"Hands down, toys are the biggest thing that I see parents overspend on," Fearon says. Fearon says she gives her kids money for savings instead of toys on their birthdays, and they only get one toy for Christmas. "This saves us a ton of money and saves our sanity when it comes to managing all of the toy chaos."
It's easy to overspend on fancy outings with the kids, says Rosemarie Groner, the blogger behind The Busy Budgeter. Groner, who lives with her husband and kids — ages 2 and 5 – in North Carolina, says they keep it simple and look for free stuff to do. They buy a year-round family membership to their local aquarium for $80, for example, frequently have play dates with friends, and take turn hosting dinners with other families rather than paying for everyone to eat out. And when it comes to babysitters, they "swap" babysitting nights with other families instead of hiring someone.
We talk about the benefits of buying a smaller house all the time here at The Simple Dollar. When it comes to housing, Groner says they thought long-term and bought a house that was well under their budget but offered room to grow. "For us, that meant moving to a cheaper neighborhood with better schools," she says.
Blogger Chelsea Brennan of Mama Fish Saves says one of the biggest ways she and her husband have saved on their 22-month-old son and baby on the way is by not buying every last gizmo and gadget.
"We keep the costs of parenthood down by never buying anything as soon as we perceive our son might need it," says Brennan. "For instance, with teethers, when he was popping a tooth we would try to give him cold washcloths or a carrot from the fridge for a few days. If he still seemed like he needed something after that, we would look on local giveaway groups or give in to Amazon."
Brennan says that, over the past two years, they've realized most "needs" dissipate after a few days and their son is generally happy with Tupperware, spoons, sticks, and books for toys.
Eric Rosenberg, the blogger behind Personal Profitability and the father of two girls ages 2 and one month, says he cringes when he sees parents buy young kids new electronics and too many fancy toys. Kids are only young once, and you may be setting them up for bad habits later on if you don't set the stage for creative play.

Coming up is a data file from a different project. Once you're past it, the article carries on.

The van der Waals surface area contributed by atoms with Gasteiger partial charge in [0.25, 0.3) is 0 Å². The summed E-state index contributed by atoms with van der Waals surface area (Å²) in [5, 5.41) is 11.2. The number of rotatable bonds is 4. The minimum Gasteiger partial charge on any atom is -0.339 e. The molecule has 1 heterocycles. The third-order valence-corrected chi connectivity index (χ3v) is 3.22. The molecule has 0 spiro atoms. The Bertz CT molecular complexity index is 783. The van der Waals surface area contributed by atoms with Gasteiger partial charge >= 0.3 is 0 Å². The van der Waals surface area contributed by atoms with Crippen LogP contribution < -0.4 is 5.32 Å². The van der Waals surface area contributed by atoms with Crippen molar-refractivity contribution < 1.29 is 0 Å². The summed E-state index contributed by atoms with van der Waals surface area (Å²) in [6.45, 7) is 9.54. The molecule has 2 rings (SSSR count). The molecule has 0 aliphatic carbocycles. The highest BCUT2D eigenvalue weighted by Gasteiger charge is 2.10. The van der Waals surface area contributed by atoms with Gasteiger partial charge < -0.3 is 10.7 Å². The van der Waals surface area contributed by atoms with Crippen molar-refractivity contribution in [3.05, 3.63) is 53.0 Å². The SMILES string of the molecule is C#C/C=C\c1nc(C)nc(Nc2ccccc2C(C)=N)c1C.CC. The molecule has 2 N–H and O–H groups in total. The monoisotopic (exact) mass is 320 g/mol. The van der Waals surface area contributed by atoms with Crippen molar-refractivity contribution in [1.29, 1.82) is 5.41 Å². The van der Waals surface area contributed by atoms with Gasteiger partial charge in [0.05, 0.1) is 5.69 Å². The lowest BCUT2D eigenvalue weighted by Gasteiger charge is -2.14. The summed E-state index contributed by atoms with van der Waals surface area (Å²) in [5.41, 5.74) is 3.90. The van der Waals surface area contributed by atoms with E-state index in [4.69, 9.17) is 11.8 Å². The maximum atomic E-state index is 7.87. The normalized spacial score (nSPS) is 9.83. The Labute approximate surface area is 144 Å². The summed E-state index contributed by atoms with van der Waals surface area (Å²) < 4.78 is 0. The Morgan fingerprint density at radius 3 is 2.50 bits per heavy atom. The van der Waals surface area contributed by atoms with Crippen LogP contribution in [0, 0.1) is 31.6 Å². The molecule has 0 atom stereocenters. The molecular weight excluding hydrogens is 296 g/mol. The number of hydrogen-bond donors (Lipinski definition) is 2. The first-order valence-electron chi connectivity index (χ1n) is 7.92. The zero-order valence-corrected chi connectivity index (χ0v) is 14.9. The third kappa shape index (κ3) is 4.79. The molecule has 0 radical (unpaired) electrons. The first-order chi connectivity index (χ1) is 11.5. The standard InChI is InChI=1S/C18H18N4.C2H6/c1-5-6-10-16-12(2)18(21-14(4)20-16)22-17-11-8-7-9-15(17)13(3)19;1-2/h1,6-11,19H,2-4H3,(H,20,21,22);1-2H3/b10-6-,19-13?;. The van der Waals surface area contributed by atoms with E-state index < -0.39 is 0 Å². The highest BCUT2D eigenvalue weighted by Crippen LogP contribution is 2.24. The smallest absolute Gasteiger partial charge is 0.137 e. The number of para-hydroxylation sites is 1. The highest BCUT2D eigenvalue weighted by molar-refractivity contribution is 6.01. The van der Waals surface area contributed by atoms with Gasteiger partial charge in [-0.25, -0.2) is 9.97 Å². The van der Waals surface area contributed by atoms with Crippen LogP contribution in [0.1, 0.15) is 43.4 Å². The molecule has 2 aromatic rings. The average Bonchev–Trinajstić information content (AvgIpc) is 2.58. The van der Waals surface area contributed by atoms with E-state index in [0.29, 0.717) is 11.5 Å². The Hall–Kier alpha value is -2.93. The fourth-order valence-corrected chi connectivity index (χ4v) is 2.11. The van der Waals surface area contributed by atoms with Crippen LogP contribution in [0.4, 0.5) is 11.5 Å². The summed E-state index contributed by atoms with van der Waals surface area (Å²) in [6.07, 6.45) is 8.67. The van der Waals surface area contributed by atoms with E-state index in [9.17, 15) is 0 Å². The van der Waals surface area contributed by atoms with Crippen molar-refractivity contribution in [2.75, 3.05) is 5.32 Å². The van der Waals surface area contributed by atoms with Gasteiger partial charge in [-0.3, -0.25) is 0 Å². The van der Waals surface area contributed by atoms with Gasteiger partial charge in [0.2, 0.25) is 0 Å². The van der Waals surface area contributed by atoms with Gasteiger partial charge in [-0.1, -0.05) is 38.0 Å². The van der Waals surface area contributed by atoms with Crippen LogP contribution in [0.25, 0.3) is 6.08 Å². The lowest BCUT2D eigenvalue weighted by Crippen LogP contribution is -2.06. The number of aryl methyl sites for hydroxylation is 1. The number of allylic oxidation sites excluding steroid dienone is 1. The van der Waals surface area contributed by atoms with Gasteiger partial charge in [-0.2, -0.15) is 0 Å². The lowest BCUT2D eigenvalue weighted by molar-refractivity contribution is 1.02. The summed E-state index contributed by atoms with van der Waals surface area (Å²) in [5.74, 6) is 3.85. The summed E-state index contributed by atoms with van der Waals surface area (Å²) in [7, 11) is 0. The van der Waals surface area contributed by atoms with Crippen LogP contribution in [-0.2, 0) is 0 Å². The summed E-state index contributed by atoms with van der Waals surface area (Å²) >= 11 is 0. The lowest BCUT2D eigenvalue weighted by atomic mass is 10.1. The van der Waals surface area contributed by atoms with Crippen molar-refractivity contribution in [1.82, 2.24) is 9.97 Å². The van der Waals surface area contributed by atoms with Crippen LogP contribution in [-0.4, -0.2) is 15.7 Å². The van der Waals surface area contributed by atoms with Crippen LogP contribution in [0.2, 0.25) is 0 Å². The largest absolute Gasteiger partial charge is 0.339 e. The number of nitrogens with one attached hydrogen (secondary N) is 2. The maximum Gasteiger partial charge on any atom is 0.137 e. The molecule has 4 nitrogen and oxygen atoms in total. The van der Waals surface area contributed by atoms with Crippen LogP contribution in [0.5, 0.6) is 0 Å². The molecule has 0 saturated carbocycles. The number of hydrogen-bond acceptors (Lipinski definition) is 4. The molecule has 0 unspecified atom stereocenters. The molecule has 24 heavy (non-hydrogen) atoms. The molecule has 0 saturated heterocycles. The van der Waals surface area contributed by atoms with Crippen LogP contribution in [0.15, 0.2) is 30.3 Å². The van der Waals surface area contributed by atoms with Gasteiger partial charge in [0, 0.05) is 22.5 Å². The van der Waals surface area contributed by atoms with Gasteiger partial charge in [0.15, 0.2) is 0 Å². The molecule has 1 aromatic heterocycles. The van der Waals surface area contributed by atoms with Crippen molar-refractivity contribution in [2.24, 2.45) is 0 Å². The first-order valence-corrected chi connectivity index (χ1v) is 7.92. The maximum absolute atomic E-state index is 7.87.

"Keep them away from screens as much as you can, and save money with fun backyard playtime and play dates with other kids," he says. From playgrounds to sledding hills, there's probably plenty of free outdoor fun in your area.
We're relentless advocates of public libraries, of course, and they're especially helpful when you have young children. Use your local library to beef up your book and DVD collection with more variety, and check the calendar for free story times and other kid's programming that can help entertain your little ones.
There are too many ways to save on diapers and formula to count. One of the best ways is to buy generic brands if you can. Both Walmart and Target have quality diaper and formula brands you can try for huge savings over time. Of course, you can also try Amazon Subscribe and Save to get diapers delivered at a discount.
Buying in bulk can also help you save on diapers and formula. If you have a Costco or Sam's Club membership, see if you can save by stocking up with each trip to the store.
Also, don't forget you can use cloth diapers instead of store bought. You'll save money and reduce landfill waste at the same time.
This tip comes from yours truly. My kids are 6 and 8 now, but I saved a bundle by avoiding the pricey daycares available in our city. Instead of going with a daycare center that would set us back $300 or more per week, I chose small in-home daycare centers run by people I trusted. I was happy with the care our kids received, and I felt the amount I paid over time was fair.